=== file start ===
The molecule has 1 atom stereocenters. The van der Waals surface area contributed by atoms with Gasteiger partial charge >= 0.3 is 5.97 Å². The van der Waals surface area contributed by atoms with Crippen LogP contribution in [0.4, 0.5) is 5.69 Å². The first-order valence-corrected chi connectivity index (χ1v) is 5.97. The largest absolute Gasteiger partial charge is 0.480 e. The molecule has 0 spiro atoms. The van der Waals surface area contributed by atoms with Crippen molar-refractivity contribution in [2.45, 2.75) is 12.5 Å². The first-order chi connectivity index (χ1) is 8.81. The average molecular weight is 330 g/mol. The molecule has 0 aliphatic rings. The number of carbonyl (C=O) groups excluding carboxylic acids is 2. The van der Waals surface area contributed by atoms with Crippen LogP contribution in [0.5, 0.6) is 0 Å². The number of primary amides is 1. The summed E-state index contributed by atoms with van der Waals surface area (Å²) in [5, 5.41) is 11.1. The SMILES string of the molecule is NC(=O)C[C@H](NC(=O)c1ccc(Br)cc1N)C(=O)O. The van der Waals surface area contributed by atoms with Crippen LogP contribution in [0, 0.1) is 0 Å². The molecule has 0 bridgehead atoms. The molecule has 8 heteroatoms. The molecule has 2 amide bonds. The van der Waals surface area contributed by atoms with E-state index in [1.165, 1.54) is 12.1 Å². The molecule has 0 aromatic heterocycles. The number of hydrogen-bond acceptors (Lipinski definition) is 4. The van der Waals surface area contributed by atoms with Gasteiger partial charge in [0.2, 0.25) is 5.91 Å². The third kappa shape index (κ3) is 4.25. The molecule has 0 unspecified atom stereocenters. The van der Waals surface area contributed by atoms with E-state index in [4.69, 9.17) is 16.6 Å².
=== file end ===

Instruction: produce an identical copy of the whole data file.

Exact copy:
The molecule has 1 atom stereocenters. The van der Waals surface area contributed by atoms with Gasteiger partial charge >= 0.3 is 5.97 Å². The van der Waals surface area contributed by atoms with Crippen LogP contribution in [0.4, 0.5) is 5.69 Å². The first-order valence-corrected chi connectivity index (χ1v) is 5.97. The largest absolute Gasteiger partial charge is 0.480 e. The molecule has 0 spiro atoms. The van der Waals surface area contributed by atoms with Crippen molar-refractivity contribution in [2.45, 2.75) is 12.5 Å². The first-order chi connectivity index (χ1) is 8.81. The average molecular weight is 330 g/mol. The molecule has 0 aliphatic rings. The number of carbonyl (C=O) groups excluding carboxylic acids is 2. The van der Waals surface area contributed by atoms with Crippen LogP contribution in [0.5, 0.6) is 0 Å². The number of primary amides is 1. The summed E-state index contributed by atoms with van der Waals surface area (Å²) in [5, 5.41) is 11.1. The SMILES string of the molecule is NC(=O)C[C@H](NC(=O)c1ccc(Br)cc1N)C(=O)O. The van der Waals surface area contributed by atoms with Crippen LogP contribution in [0, 0.1) is 0 Å². The molecule has 0 bridgehead atoms. The molecule has 8 heteroatoms. The molecule has 2 amide bonds. The van der Waals surface area contributed by atoms with E-state index in [1.165, 1.54) is 12.1 Å². The molecule has 0 aromatic heterocycles. The number of hydrogen-bond acceptors (Lipinski definition) is 4. The van der Waals surface area contributed by atoms with Gasteiger partial charge in [0.2, 0.25) is 5.91 Å². The third kappa shape index (κ3) is 4.25. The molecule has 0 unspecified atom stereocenters. The van der Waals surface area contributed by atoms with E-state index in [4.69, 9.17) is 16.6 Å².